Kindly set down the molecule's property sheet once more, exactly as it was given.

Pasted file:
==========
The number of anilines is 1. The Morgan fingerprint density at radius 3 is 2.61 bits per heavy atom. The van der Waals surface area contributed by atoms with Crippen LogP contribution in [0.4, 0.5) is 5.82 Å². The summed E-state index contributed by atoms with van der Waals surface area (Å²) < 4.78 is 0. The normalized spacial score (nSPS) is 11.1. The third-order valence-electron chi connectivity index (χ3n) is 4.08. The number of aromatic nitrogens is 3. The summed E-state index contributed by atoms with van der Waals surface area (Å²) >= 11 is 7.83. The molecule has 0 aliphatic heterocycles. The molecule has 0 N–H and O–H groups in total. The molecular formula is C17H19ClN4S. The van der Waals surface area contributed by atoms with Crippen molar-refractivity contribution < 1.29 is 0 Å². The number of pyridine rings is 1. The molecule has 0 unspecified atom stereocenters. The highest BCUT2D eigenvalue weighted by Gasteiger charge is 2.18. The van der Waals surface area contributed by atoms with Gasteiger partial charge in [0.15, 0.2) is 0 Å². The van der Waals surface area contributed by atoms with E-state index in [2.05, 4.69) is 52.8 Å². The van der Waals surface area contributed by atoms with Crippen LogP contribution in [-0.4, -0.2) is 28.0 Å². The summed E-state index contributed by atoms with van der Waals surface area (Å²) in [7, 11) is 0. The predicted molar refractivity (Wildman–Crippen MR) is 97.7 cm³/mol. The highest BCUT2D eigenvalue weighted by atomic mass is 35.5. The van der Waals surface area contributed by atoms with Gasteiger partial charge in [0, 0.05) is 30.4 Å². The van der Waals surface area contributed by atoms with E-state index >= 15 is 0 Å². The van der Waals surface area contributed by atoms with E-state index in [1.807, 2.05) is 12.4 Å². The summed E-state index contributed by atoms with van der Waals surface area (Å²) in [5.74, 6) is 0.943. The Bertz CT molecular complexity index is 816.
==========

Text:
The number of anilines is 1. The Morgan fingerprint density at radius 3 is 2.61 bits per heavy atom. The van der Waals surface area contributed by atoms with Crippen LogP contribution in [0.4, 0.5) is 5.82 Å². The summed E-state index contributed by atoms with van der Waals surface area (Å²) < 4.78 is 0. The normalized spacial score (nSPS) is 11.1. The third-order valence-electron chi connectivity index (χ3n) is 4.08. The number of aromatic nitrogens is 3. The summed E-state index contributed by atoms with van der Waals surface area (Å²) >= 11 is 7.83. The molecule has 0 aliphatic heterocycles. The molecule has 0 N–H and O–H groups in total. The molecular formula is C17H19ClN4S. The van der Waals surface area contributed by atoms with Crippen molar-refractivity contribution < 1.29 is 0 Å². The number of pyridine rings is 1. The molecule has 0 unspecified atom stereocenters. The highest BCUT2D eigenvalue weighted by Gasteiger charge is 2.18. The van der Waals surface area contributed by atoms with Gasteiger partial charge in [0.15, 0.2) is 0 Å². The van der Waals surface area contributed by atoms with E-state index in [2.05, 4.69) is 52.8 Å². The van der Waals surface area contributed by atoms with Crippen LogP contribution in [-0.4, -0.2) is 28.0 Å². The summed E-state index contributed by atoms with van der Waals surface area (Å²) in [7, 11) is 0. The predicted molar refractivity (Wildman–Crippen MR) is 97.7 cm³/mol. The highest BCUT2D eigenvalue weighted by atomic mass is 35.5. The van der Waals surface area contributed by atoms with Gasteiger partial charge in [0, 0.05) is 30.4 Å². The van der Waals surface area contributed by atoms with E-state index >= 15 is 0 Å². The van der Waals surface area contributed by atoms with E-state index in [1.807, 2.05) is 12.4 Å². The summed E-state index contributed by atoms with van der Waals surface area (Å²) in [5.74, 6) is 0.943. The Bertz CT molecular complexity index is 816.